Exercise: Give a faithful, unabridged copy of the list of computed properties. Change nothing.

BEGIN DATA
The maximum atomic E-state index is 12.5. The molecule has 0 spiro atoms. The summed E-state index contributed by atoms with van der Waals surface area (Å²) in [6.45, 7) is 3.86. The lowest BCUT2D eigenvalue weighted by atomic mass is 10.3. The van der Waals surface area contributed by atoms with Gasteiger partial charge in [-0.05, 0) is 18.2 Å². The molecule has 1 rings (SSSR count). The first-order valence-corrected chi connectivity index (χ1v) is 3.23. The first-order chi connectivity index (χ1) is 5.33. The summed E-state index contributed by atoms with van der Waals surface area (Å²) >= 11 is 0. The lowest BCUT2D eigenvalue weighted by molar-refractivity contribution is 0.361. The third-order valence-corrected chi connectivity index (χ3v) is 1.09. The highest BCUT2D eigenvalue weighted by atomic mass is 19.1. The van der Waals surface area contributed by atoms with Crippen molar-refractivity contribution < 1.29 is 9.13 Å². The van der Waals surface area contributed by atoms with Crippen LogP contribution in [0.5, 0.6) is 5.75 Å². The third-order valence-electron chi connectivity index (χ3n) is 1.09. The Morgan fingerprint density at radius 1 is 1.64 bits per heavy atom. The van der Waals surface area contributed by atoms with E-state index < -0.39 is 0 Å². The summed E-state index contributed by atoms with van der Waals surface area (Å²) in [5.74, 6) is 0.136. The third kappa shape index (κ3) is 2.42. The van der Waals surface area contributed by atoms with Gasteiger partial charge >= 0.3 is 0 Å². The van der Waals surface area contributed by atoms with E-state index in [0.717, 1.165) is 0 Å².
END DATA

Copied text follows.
The maximum atomic E-state index is 12.5. The molecule has 0 spiro atoms. The summed E-state index contributed by atoms with van der Waals surface area (Å²) in [6.45, 7) is 3.86. The lowest BCUT2D eigenvalue weighted by atomic mass is 10.3. The van der Waals surface area contributed by atoms with Gasteiger partial charge in [-0.05, 0) is 18.2 Å². The molecule has 1 rings (SSSR count). The first-order valence-corrected chi connectivity index (χ1v) is 3.23. The first-order chi connectivity index (χ1) is 5.33. The summed E-state index contributed by atoms with van der Waals surface area (Å²) >= 11 is 0. The lowest BCUT2D eigenvalue weighted by molar-refractivity contribution is 0.361. The third-order valence-corrected chi connectivity index (χ3v) is 1.09. The highest BCUT2D eigenvalue weighted by atomic mass is 19.1. The van der Waals surface area contributed by atoms with Crippen molar-refractivity contribution < 1.29 is 9.13 Å². The van der Waals surface area contributed by atoms with Crippen LogP contribution in [0.5, 0.6) is 5.75 Å². The third-order valence-electron chi connectivity index (χ3n) is 1.09. The Morgan fingerprint density at radius 1 is 1.64 bits per heavy atom. The van der Waals surface area contributed by atoms with E-state index < -0.39 is 0 Å². The summed E-state index contributed by atoms with van der Waals surface area (Å²) in [5.74, 6) is 0.136. The third kappa shape index (κ3) is 2.42. The van der Waals surface area contributed by atoms with Gasteiger partial charge >= 0.3 is 0 Å². The van der Waals surface area contributed by atoms with E-state index in [0.717, 1.165) is 0 Å².